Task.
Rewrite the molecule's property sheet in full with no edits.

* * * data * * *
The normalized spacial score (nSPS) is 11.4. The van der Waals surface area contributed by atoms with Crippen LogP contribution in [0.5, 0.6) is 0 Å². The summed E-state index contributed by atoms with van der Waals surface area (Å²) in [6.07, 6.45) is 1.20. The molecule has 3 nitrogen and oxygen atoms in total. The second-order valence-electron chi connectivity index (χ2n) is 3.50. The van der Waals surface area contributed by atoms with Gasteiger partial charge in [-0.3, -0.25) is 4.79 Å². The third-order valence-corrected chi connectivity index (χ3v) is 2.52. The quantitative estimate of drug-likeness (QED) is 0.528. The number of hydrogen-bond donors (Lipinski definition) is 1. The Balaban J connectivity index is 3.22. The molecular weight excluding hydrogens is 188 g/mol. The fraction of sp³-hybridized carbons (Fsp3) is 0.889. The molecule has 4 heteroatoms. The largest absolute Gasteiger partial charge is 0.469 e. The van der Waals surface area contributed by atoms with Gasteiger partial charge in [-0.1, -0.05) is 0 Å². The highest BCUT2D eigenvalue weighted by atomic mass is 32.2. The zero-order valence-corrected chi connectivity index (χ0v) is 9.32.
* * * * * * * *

The normalized spacial score (nSPS) is 11.4. The van der Waals surface area contributed by atoms with Crippen LogP contribution in [0.5, 0.6) is 0 Å². The summed E-state index contributed by atoms with van der Waals surface area (Å²) in [6.07, 6.45) is 1.20. The molecule has 3 nitrogen and oxygen atoms in total. The second-order valence-electron chi connectivity index (χ2n) is 3.50. The van der Waals surface area contributed by atoms with Gasteiger partial charge in [-0.3, -0.25) is 4.79 Å². The third-order valence-corrected chi connectivity index (χ3v) is 2.52. The quantitative estimate of drug-likeness (QED) is 0.528. The number of hydrogen-bond donors (Lipinski definition) is 1. The Balaban J connectivity index is 3.22. The molecular weight excluding hydrogens is 188 g/mol. The fraction of sp³-hybridized carbons (Fsp3) is 0.889. The molecule has 4 heteroatoms. The largest absolute Gasteiger partial charge is 0.469 e. The van der Waals surface area contributed by atoms with Gasteiger partial charge in [-0.1, -0.05) is 0 Å². The highest BCUT2D eigenvalue weighted by atomic mass is 32.2. The zero-order valence-corrected chi connectivity index (χ0v) is 9.32.